A panel is a flat, physical area, usually containing controls, receptacles, a display such as an LED or LCD screen, or allowing users to remove it for access to whatever lies behind it. A screen is, technically, a physical, displaying area of a panel.
A pane is a section of a window. For a physical example, a paned window is a window that is divided into sections known as panes. Originally, the meaning pertained to sectioned glass windows in walls. (Wikipedia).
Thus, panes in Word 2007 would include the title bar where it shows the names of file and of the application, a menu bar, a "ribbon" bar, the editing area, a status bar, and optional ruler bars.
Microsoft uses "task pane" to designate an area sectioned off from the main area of an application and used for some function. For example, in Excel 2007, if you click on Review, Thesaurus, Excel will divide off a portion of the editing pane to create a dialog pane so you can search for synonyms.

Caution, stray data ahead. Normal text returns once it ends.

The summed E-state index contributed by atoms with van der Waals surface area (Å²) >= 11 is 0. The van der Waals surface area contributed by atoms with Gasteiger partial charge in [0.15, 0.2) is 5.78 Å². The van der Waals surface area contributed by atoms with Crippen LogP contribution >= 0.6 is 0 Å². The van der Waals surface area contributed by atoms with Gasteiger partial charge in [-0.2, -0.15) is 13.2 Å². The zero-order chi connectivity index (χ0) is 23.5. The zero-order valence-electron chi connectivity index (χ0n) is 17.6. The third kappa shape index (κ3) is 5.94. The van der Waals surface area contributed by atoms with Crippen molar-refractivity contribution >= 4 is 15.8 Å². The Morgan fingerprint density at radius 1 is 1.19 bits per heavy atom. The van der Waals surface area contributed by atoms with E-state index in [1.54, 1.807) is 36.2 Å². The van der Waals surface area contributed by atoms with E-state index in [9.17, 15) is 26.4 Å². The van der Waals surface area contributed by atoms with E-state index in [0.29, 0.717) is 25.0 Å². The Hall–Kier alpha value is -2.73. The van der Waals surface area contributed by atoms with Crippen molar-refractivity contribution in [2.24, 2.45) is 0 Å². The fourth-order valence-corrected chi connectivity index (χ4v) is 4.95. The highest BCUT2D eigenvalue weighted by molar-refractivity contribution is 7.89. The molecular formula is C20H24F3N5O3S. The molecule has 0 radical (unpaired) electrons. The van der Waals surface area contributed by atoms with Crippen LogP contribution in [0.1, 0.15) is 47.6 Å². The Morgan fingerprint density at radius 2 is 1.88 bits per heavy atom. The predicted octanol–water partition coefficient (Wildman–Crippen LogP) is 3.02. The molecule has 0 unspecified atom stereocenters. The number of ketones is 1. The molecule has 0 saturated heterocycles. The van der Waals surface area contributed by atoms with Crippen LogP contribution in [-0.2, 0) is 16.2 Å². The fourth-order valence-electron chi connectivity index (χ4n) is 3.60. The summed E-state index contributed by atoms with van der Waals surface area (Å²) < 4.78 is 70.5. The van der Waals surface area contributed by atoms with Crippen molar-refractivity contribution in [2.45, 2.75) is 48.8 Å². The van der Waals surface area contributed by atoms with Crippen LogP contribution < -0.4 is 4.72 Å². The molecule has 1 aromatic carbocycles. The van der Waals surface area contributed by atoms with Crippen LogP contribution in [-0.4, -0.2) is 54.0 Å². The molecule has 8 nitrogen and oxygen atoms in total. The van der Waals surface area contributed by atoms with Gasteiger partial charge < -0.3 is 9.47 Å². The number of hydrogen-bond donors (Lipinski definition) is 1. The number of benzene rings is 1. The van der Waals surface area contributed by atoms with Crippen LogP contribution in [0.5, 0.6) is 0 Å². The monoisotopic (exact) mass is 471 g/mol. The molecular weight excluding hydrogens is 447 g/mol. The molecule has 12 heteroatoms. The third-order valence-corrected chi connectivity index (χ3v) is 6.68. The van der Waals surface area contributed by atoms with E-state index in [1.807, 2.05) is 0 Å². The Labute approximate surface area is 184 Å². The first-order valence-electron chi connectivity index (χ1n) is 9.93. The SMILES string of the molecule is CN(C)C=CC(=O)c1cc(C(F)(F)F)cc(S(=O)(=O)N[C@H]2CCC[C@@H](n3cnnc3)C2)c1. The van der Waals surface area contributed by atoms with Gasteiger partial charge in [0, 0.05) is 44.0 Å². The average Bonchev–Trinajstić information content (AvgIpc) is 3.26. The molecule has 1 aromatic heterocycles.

MS Office task panes are dockable: You can drag them to different borders of the window or leave them to float, independent of the application window. Thus, Office task panes can convert between panes and pop-up windows.
- Panes make up windows.
- Windows occupy the screen.
- The flat-panel display houses the screen.
To correct the question:
Better: There are two panes
Best: This window has two panes....
If the company style book differs, however, remember the Golden Rule: He who has the gold makes the rules.
IT Metrics and Productivity Institute (ITMPI) Premium membership gives members free access to 400 PDU-accredited webinar recordings and waives the PDU processing fees. The library is growing at about 100 webinars per year. Check it out: http://mbsy.co/dPHm?s=e